I often appreciate the kind of correspondence she’s playing with here, where an actor’s interest in her role dovetails neatly with the character’s own persona, so that Portman’s crooked smirk and subtle glimmer of mischief can be read as either the character’s playful penchant for bluffs and deceits or the actress’ similar delight in the feints of her own performance. What I like about this character, in comparison to the much heavier material with Arnie and Sue Lynne, is that her arc is poignant and sad without sacrificing the lightness and stylishness that I associate with Wong even at his most emotionally intense. The final twist of this storyline—that Leslie won the big poker game and told Elizabeth she’d lost mainly to ensure some company on her trip to see her father—is a good example of clever gamesmanship that hides an emotionally resonant payoff.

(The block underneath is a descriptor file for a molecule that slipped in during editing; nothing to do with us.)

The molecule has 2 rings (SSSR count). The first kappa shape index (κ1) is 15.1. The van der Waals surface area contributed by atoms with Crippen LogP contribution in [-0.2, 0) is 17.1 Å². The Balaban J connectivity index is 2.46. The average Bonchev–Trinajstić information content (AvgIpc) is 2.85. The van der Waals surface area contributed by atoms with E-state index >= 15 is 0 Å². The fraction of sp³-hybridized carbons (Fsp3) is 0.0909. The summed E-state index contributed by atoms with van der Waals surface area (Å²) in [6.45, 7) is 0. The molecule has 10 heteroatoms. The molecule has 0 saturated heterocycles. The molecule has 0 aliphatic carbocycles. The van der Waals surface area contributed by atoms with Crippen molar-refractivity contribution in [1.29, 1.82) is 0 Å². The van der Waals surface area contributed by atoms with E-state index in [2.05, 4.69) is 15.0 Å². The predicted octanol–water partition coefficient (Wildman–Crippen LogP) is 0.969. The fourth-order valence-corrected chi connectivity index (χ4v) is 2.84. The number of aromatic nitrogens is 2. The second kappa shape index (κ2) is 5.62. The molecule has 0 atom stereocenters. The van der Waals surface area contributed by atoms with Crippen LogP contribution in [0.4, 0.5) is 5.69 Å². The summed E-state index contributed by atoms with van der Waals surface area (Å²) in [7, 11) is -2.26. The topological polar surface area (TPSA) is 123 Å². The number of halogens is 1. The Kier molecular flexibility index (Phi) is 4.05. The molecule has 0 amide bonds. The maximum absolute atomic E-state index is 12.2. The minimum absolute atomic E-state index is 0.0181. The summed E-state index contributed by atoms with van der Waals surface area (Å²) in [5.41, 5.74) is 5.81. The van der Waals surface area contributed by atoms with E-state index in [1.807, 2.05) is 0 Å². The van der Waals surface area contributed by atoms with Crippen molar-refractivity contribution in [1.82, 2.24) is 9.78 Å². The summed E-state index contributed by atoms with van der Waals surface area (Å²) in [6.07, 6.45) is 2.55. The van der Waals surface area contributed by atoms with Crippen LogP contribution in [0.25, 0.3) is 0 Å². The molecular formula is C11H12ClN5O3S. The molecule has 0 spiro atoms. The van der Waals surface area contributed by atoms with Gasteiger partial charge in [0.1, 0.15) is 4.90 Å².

That’s why that storyline feels the most like vintage Wong to me, if more the Wong of Chungking Express than of In the Mood for Love. On the whole, however, we seem to agree that My Blueberry Nights is minor Wong, perhaps with moments and images that at least nod to Wong at his best. As with all of his films, there’s a sense of interconnection with his larger oeuvre, here felt especially in the road trip vibe of Elizabeth’s cross-country journey, which most directly ties into the much more powerful exploration of similar themes in Happy Together. Like that film, My Blueberry Nights is also an interesting example of what we’ve discussed elsewhere as Wong’s internationalism, his tendency to act as though borders barely exist. Just as the Hong Kong Chinese of Happy Together head to South America and use the landscape as a venue for their emotional struggles, there are hints of the same idea in My Blueberry Nights, in Elizabeth’s desperate tour of America as a way to put distance between herself and her heartache. My Blueberry Nights might be Wong’s weakest and least consistent film in terms of quality, but in other ways it’s an utterly characteristic work; it doesn’t fail by venturing outside of Wong’s comfort zone but by resting too complacently in this familiar territory without the adventurous style and emotional depth of the director’s other work.